Yesterday, former Vice President and presumptive Democratic Presidential Nominee Joe Biden announced that Senator Kamala Harris would join his ticket as the candidate for Vice President of the United States. The decision came after months of speculation about who would join Biden in his campaign against President Trump in the November 3rd election.

The Biden team had remained tight-lipped for months despite numerous insinuations from the former Vice President that he would tap a female running mate and likely one of color. The decision to align with Harris, who went toe-to-toe with Biden in the Democratic Primary, is certainly a strategic one: Harris had generated a buzz among black and women voters earlier this year and is well poised to help secure those key voter demographics for the former Vice President.

Biden’s Struggle

Vice President Joe Biden meets with service members from Delaware during his visit to Bagram Air Field Jan. 12, 2011. (DVIDS)

Biden, who has struggled to gain traction on the national stage since outlasting his fellow Democratic hopefuls in the primary, desperately needs to rouse the liberal base and sway centrists if he is to challenge President Trump in November. Additionally, pressure from black voters to select an African American running mate had been mounting since the resurgence of the Black Lives Matter movement in the wake of the death of George Floyd. And while the names of several potential candidates had been circulated, national polls from as early as June had identified 55-year-old Kamala Harris as the most likely to energize Democratic voters.

The selection of Senator Harris is also a way for Biden to soothe concerns about his age. Biden, now 77 years old, would be the oldest president ever elected to the office should he win in November, a fact that is clearly a concern to the American voter and the Biden camp. At a CNN town hall in New Hampshire on February 5th, the former Vice President acknowledged that his age is an issue, stating that he would need to pick a running mate who would be “ready on day one to be President of the United States” if something should happen to him while in office. 

The announcement brings a much-needed wind to the sails of Biden’s campaign which has lacked punch. In February, Biden was fourth in the primary behind Pete Buttigieg, Amy Klobuchar, and Elizabeth Warren, and had suffered major losses in Iowa and New Hampshire. In the hectic field of potential nominees, Biden seemed timid, absent-minded, and old. It was obvious that his campaign needed revitalization, especially amid the pandemic which has shuttered rallies and other campaign events. The bet is that, with only 83 days before the election, Harris will bring momentum to his ticket. And what a big bet it is.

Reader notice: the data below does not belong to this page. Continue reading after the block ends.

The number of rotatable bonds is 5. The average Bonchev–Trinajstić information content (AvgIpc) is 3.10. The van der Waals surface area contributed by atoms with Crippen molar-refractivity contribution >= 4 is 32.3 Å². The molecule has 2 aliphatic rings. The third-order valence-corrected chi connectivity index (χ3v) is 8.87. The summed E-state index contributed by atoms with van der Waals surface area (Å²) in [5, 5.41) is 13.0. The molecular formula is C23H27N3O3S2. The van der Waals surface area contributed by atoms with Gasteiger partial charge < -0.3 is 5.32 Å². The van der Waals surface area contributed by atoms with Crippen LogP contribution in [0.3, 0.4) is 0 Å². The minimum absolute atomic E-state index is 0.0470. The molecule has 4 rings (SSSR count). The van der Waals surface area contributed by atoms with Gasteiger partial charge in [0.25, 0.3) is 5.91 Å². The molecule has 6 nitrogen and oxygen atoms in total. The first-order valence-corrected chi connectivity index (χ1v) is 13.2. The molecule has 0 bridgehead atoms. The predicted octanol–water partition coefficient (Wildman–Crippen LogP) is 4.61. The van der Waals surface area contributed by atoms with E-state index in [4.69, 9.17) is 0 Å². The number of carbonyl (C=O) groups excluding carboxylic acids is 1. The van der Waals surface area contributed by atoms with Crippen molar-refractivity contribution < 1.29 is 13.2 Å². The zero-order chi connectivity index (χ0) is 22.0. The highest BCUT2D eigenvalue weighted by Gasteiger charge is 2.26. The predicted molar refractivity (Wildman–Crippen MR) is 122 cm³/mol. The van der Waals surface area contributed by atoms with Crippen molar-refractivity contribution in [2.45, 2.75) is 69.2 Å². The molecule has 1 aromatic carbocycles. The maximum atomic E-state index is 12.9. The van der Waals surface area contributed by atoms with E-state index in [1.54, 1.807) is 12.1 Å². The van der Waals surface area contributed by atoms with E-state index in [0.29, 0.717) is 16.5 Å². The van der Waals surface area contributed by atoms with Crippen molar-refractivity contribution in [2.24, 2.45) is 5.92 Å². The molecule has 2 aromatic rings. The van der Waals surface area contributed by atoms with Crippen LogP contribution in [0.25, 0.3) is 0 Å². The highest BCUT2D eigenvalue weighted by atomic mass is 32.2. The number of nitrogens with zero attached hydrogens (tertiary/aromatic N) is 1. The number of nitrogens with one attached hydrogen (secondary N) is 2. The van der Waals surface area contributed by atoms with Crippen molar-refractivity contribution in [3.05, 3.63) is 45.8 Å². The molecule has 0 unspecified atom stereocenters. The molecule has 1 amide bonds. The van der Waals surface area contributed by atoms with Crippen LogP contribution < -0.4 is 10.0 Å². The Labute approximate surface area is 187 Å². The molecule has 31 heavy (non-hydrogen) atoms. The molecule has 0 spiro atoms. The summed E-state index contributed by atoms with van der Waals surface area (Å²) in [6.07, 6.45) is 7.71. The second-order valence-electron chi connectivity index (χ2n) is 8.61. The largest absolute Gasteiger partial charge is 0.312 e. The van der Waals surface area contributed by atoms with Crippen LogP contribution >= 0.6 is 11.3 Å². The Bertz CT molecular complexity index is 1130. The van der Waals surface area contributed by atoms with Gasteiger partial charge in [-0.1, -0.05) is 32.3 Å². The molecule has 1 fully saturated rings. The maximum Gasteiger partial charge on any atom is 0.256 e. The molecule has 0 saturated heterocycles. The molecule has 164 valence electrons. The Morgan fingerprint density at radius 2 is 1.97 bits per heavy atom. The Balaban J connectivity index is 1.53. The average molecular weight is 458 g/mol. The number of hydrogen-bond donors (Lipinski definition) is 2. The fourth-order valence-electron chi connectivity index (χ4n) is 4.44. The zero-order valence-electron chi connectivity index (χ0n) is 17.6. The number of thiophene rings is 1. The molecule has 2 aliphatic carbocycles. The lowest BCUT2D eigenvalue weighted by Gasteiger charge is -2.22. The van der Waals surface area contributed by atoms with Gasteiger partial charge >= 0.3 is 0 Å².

Trump Down in the Polls

President of the United States of America, Donald J. Trump, attends the 2019 Army-Navy Game in Philadelphia, Pa., Dec. 14, 2019. (U.S. Army photo by Sgt. Dana Clarke)

Meanwhile, President Trump’s approval ratings are sagging. A Fox News poll released on July 19th shows Biden leading the President by eight percentage points with a strong grip on voters in key demographics including Blacks (+64 percentage points), Hispanics (+30), millennials (+22), suburban voters (+11) and independents (+11). It stands to reason that the addition of Senator Harris to the ticket will strengthen Biden’s lead in those segments and may help him secure women voters, especially those still undecided. To make matters worse, President Trump continues to take hits over his handling of the pandemic and the use of federal officers to quell protests in several U.S. cities.

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Despite all of that, Biden still has his work cut out for him. The former Vice President fails to inspire confidence in his public appearances, owing mainly to his frequent gaffes and verbal miscues, a trait that will hurt him significantly when faced with Mr. Trump’s fiery shoot-first-ask-questions-later debate style. In the meantime, he will have to weather a new wave of Presidential prodding on social media. 

Sarah Palin Weighs In

Still, 11th-hour running mate decisions have crippled campaigns in the past. Senator John McCain’s 2008 campaign against Barack Obama was scuttled in large part due to the inclusion of Sarah Palin, then governor of Alaska, who drove a wedge between McCain and voters with her quirky personality and off-message wanderings. Palin, the second female in U.S. history to be nominated for the position, sent words of encouragement and support to Senator Harris via Instagram last night. She advised her to “trust no one new” and to “[not] get muzzled.” 

Palin Instagram Post 8/11

But it likely matters very little what Senator Harris says or does between now and election day. Her role is clear: By joining Biden she’s delivering to his campaign a huge swath of coveted voters that President Trump will struggle to woo without a gambit of his own. Her inclusion could turn the all-but-won Trump reelection campaign into a race once more.